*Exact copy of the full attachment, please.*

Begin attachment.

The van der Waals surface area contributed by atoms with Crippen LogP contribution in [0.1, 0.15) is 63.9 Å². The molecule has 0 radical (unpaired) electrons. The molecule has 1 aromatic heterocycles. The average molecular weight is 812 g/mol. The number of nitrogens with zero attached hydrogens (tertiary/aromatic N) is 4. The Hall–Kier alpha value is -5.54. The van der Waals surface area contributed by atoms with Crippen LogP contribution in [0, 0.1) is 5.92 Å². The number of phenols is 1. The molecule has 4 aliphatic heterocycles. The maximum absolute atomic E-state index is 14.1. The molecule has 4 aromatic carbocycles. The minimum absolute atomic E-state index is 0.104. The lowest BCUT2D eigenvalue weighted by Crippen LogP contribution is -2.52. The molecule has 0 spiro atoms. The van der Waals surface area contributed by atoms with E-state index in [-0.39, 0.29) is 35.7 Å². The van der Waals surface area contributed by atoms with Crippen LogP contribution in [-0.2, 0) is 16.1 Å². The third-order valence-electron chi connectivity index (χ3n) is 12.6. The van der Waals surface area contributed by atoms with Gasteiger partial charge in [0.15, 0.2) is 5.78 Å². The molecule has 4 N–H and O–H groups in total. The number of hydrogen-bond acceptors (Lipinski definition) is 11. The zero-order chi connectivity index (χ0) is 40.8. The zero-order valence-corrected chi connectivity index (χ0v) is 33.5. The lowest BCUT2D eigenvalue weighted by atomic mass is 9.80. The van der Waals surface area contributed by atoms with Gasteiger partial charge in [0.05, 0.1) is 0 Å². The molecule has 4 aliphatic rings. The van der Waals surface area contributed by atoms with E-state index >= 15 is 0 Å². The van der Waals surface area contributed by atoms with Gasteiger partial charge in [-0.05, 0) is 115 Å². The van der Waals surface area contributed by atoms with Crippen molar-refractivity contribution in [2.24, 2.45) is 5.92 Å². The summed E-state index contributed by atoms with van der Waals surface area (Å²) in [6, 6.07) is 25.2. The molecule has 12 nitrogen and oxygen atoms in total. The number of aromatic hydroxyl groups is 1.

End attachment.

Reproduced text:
The van der Waals surface area contributed by atoms with Crippen LogP contribution in [0.1, 0.15) is 63.9 Å². The molecule has 0 radical (unpaired) electrons. The molecule has 1 aromatic heterocycles. The average molecular weight is 812 g/mol. The number of nitrogens with zero attached hydrogens (tertiary/aromatic N) is 4. The Hall–Kier alpha value is -5.54. The van der Waals surface area contributed by atoms with Crippen LogP contribution in [0, 0.1) is 5.92 Å². The number of phenols is 1. The molecule has 4 aliphatic heterocycles. The maximum absolute atomic E-state index is 14.1. The molecule has 4 aromatic carbocycles. The minimum absolute atomic E-state index is 0.104. The lowest BCUT2D eigenvalue weighted by Crippen LogP contribution is -2.52. The molecule has 0 spiro atoms. The van der Waals surface area contributed by atoms with E-state index in [-0.39, 0.29) is 35.7 Å². The van der Waals surface area contributed by atoms with Crippen LogP contribution in [-0.2, 0) is 16.1 Å². The third-order valence-electron chi connectivity index (χ3n) is 12.6. The van der Waals surface area contributed by atoms with Gasteiger partial charge in [0.15, 0.2) is 5.78 Å². The molecule has 4 N–H and O–H groups in total. The number of hydrogen-bond acceptors (Lipinski definition) is 11. The zero-order chi connectivity index (χ0) is 40.8. The zero-order valence-corrected chi connectivity index (χ0v) is 33.5. The lowest BCUT2D eigenvalue weighted by atomic mass is 9.80. The van der Waals surface area contributed by atoms with Gasteiger partial charge in [0.05, 0.1) is 0 Å². The molecule has 4 aliphatic rings. The van der Waals surface area contributed by atoms with E-state index >= 15 is 0 Å². The van der Waals surface area contributed by atoms with Gasteiger partial charge in [-0.05, 0) is 115 Å². The van der Waals surface area contributed by atoms with Crippen molar-refractivity contribution in [2.24, 2.45) is 5.92 Å². The summed E-state index contributed by atoms with van der Waals surface area (Å²) in [6, 6.07) is 25.2. The molecule has 12 nitrogen and oxygen atoms in total. The number of aromatic hydroxyl groups is 1.